Ash Kramer makes like a cardio super hero while putting TomTom’s watch through its paces.
THE FITNESS WATCH/GADGET category is a big one and it’s only getting bigger as more companies come up with products catering to the emerging swathes of tech savvy health nuts and athletes.
As the product name implies, TomTom’s Runner Cardio fitness watch is aimed at runners – there’s a multisport version available, which is better able to cater to swimmers and cyclists. It’s a completely different animal to the Fitbit Flex activity monitor (reviewed here), which is designed to give a snapshot of daily activity levels. The Runner Cardio aims to provide very specific information to allow runners to train more effectively.
It’s a handsome enough device, albeit a large one – in the bright red and black finish, it stands out like a lighthouse on a desolate stretch of coast. The strap is wide enough to be both secure and comfortable despite the large, curved docking section under the watch, while the display is big enough to be relatively easily read. At 144 x 168 pixels, the display is blockier than anticipated but at the end of the day, it’s a fitness watch, not a smartphone accessory.
Unlike most watches, the controls aren’t placed around the edges of the display. Rather, there’s a substantial four-way rocker sited just below the display, which gives access to the menu system. The Runner Cardio isn’t particularly difficult to drive – a few minutes with the manual will make everything pretty clear.
One of the most appealing parts of the Runner Cardio’s design is the built-in heart rate monitor. That’s right, folks – no annoying chest strap. The Runner Cardio uses an optical sensor to measure heart rate. It tracks changes in blood flow by shining a light through the skin, which sounds a bit creepy but seems to work pretty well.
It took only minutes to set up the Runner Cardio to my parameters and then I hit the road. Ironically, I did very little running while I had the Runner Cardio around – a knee injury precluded much pounding of pavement, so I put the watch through its paces with a combination of fixed gear cycling, walking and Bikram Yoga.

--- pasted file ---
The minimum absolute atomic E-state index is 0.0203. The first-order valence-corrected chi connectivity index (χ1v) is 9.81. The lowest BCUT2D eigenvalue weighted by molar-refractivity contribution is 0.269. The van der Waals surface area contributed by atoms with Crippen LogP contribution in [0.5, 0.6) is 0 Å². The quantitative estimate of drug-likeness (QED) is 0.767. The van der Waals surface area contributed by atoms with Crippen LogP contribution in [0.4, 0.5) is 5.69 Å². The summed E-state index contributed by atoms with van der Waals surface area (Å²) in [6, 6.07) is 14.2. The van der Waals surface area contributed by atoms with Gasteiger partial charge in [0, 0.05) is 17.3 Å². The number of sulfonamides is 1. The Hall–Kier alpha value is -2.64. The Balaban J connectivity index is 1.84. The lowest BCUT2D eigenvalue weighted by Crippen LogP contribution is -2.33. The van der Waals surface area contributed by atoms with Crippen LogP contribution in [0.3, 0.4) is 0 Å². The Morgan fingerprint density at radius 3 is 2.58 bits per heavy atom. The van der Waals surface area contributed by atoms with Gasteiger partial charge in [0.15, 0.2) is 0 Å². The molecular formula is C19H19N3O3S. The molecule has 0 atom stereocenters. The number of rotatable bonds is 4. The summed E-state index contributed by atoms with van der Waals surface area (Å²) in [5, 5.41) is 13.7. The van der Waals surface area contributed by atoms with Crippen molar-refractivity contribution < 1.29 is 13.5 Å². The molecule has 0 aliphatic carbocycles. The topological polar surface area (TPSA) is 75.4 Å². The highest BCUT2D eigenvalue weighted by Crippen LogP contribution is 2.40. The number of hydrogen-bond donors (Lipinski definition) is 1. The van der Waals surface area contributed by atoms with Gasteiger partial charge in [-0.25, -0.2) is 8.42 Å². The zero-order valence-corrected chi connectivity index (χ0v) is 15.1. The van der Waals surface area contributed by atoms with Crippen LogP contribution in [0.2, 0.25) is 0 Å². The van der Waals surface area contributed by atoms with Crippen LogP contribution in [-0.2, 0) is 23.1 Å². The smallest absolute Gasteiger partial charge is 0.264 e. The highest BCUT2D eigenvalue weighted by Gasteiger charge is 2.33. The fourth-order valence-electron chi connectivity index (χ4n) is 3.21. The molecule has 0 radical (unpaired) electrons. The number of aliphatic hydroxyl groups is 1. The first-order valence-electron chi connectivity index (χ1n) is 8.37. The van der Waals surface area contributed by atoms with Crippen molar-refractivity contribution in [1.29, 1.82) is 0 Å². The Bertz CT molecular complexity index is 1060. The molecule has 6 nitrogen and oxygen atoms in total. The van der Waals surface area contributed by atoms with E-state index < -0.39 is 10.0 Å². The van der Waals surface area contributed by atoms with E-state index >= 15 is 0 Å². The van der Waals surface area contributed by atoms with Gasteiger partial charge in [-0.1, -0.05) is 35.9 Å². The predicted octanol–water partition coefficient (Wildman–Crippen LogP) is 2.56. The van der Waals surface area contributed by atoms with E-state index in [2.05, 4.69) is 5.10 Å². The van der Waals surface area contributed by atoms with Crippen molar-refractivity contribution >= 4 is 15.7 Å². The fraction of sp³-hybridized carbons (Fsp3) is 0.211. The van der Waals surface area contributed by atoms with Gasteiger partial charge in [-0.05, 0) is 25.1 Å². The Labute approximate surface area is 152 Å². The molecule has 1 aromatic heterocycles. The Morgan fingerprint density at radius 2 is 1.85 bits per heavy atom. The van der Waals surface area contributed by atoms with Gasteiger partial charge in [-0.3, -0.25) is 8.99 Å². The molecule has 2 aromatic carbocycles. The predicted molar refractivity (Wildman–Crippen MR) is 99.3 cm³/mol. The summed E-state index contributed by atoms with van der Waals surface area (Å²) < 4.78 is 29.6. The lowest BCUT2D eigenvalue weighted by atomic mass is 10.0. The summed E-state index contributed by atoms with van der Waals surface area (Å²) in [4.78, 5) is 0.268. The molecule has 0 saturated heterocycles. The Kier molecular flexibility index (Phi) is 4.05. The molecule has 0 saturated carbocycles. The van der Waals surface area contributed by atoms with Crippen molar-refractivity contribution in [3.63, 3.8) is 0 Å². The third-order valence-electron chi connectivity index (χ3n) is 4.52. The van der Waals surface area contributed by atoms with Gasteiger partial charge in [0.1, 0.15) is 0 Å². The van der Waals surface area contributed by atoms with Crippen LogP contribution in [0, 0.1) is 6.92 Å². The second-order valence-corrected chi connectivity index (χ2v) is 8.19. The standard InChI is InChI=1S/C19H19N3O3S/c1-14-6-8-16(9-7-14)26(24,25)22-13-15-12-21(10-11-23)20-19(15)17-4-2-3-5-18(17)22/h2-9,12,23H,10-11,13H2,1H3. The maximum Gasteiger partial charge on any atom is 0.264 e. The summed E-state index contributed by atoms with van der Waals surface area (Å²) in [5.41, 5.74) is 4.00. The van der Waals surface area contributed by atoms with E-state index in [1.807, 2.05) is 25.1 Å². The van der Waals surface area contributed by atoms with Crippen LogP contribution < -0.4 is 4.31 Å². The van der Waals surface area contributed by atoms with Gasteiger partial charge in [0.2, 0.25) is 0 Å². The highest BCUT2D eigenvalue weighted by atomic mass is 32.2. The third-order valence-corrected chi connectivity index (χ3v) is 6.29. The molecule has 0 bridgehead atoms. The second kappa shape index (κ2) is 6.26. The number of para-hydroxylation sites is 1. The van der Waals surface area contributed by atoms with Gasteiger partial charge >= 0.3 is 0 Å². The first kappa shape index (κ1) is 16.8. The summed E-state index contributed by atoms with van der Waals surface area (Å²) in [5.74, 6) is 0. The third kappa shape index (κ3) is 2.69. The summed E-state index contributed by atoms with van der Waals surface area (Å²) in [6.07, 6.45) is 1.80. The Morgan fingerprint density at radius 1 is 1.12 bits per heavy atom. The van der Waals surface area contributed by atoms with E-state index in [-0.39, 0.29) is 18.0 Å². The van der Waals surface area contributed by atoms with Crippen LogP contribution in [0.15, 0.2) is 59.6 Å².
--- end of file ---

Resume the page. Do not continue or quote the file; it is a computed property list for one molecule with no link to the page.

TomTom says that the Runner Cardio uses a QuickGPSFix technology and a combination of GPS and GLONASS satellite navigation to find a fix, but one thing I had to get used to was the Runner Cardio’s tendency to think for a while before finding the satellites. We’re not talking ages here but it’s best to treat the first minute or two after getting the watch fired up as a static warm up session.
Once the watch is locked on, you can basically just get going. The Runner Cardio had no issues dealing with the high speeds of a bike ride but it rightly assumed that I was some kind of superhero given the pace I was apparently maintaining on foot – this threw off the data on the TomTom MySports site but I’d anticipated that. More importantly, it tracked every part of my rides and walks perfectly, generating accurate maps and timing data. The watch can be used as a simple stopwatch and heart rate monitor or the user can choose to dig deeper into the menus and work around the training zone system. The Runner Cardio can also be used indoors for treadmill training.
The heart rate monitor seemed to be spot on based on my manual comparisons, as long as I was actually training, that is. When I stopped for a rest, or was just chewing the fat at a local bike shop, the Runner Cardio seemed to think I was having the workout of my life, or that I was inexplicably stimulated given that I wasn’t actually moving. So heart rates of 180BPM and more weren’t uncommon, which of course totally threw off the workout graphs. This happened at yoga and on the bike, when I was covered in sweat and when I was relatively dry, and it happened regardless of whether the workout was paused or active. I tried different strap tensions but that didn’t help, so this inconsistency is something to bear in mind when planning your training.
The Runner Cardio shrugged off gallons of hot yoga generated sweat as easily as it ignored rain showers. It synced to the desktop dock every time and uploaded to the MySports site without any hassles. Battery life with the GPS active is limited to around eight hours. I never managed to kill it even on longer rides, and as long as you charge it after every couple of short runs, you’ll never end up with a dead device when you need it most.
All in all, I found the Runner Cardio to be an effective training tool but I do wish that it didn’t get all confused when I was taking it easy. For most runners, that won’t be an issue at all – if you head out the door, start running and run till you get back, then the Runner Cardio will do the job and will do it well. ASHLEY KRAMER
The Runner Cardio is available from Noel Leeming and JB Hi-Fi.